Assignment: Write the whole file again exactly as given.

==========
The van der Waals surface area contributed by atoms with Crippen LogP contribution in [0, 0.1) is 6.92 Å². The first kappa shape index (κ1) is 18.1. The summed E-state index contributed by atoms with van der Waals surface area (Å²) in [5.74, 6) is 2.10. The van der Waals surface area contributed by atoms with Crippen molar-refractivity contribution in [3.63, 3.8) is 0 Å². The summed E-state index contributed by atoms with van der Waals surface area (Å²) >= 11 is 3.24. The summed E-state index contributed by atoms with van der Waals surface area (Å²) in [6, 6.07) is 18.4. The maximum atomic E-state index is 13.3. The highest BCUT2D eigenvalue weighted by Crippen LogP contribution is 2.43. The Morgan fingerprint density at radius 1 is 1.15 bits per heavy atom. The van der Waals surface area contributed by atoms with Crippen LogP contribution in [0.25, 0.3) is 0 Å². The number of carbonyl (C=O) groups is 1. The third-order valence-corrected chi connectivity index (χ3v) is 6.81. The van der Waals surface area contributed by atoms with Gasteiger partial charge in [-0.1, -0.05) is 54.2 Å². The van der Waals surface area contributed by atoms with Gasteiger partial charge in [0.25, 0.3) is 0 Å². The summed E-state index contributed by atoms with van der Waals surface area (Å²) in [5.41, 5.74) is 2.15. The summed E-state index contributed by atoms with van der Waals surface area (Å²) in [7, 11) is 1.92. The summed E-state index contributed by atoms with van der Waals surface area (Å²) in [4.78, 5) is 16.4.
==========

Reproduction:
The van der Waals surface area contributed by atoms with Crippen LogP contribution in [0, 0.1) is 6.92 Å². The first kappa shape index (κ1) is 18.1. The summed E-state index contributed by atoms with van der Waals surface area (Å²) in [5.74, 6) is 2.10. The van der Waals surface area contributed by atoms with Crippen molar-refractivity contribution in [3.63, 3.8) is 0 Å². The summed E-state index contributed by atoms with van der Waals surface area (Å²) >= 11 is 3.24. The summed E-state index contributed by atoms with van der Waals surface area (Å²) in [6, 6.07) is 18.4. The maximum atomic E-state index is 13.3. The highest BCUT2D eigenvalue weighted by Crippen LogP contribution is 2.43. The Morgan fingerprint density at radius 1 is 1.15 bits per heavy atom. The van der Waals surface area contributed by atoms with Crippen LogP contribution in [0.25, 0.3) is 0 Å². The number of carbonyl (C=O) groups is 1. The third-order valence-corrected chi connectivity index (χ3v) is 6.81. The van der Waals surface area contributed by atoms with Gasteiger partial charge in [-0.1, -0.05) is 54.2 Å². The van der Waals surface area contributed by atoms with Gasteiger partial charge in [0.25, 0.3) is 0 Å². The summed E-state index contributed by atoms with van der Waals surface area (Å²) in [5.41, 5.74) is 2.15. The summed E-state index contributed by atoms with van der Waals surface area (Å²) in [7, 11) is 1.92. The summed E-state index contributed by atoms with van der Waals surface area (Å²) in [4.78, 5) is 16.4.